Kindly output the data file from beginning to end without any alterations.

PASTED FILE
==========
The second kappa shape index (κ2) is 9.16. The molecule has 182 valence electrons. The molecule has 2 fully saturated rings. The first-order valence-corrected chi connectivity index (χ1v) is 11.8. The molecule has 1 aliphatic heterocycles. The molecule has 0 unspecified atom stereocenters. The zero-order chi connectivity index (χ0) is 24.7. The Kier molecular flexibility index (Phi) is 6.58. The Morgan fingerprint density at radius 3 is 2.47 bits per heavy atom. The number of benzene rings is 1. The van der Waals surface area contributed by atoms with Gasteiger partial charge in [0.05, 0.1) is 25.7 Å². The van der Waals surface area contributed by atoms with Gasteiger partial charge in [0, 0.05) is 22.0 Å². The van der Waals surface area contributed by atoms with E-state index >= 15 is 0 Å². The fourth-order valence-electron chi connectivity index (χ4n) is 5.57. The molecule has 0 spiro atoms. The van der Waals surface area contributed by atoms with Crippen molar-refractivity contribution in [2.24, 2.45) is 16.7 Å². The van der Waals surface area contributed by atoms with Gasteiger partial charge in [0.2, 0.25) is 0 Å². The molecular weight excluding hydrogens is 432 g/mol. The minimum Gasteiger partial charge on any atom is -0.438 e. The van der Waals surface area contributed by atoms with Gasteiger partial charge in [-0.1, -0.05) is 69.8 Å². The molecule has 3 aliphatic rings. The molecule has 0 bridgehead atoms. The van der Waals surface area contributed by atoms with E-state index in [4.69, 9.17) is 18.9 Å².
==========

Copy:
The second kappa shape index (κ2) is 9.16. The molecule has 182 valence electrons. The molecule has 2 fully saturated rings. The first-order valence-corrected chi connectivity index (χ1v) is 11.8. The molecule has 1 aliphatic heterocycles. The molecule has 0 unspecified atom stereocenters. The zero-order chi connectivity index (χ0) is 24.7. The Kier molecular flexibility index (Phi) is 6.58. The Morgan fingerprint density at radius 3 is 2.47 bits per heavy atom. The number of benzene rings is 1. The van der Waals surface area contributed by atoms with Gasteiger partial charge in [0.05, 0.1) is 25.7 Å². The van der Waals surface area contributed by atoms with Gasteiger partial charge in [0, 0.05) is 22.0 Å². The van der Waals surface area contributed by atoms with E-state index >= 15 is 0 Å². The fourth-order valence-electron chi connectivity index (χ4n) is 5.57. The molecule has 0 spiro atoms. The van der Waals surface area contributed by atoms with Crippen molar-refractivity contribution in [2.24, 2.45) is 16.7 Å². The van der Waals surface area contributed by atoms with Gasteiger partial charge in [0.2, 0.25) is 0 Å². The molecular weight excluding hydrogens is 432 g/mol. The minimum Gasteiger partial charge on any atom is -0.438 e. The van der Waals surface area contributed by atoms with Gasteiger partial charge in [-0.1, -0.05) is 69.8 Å². The molecule has 3 aliphatic rings. The molecule has 0 bridgehead atoms. The van der Waals surface area contributed by atoms with E-state index in [4.69, 9.17) is 18.9 Å².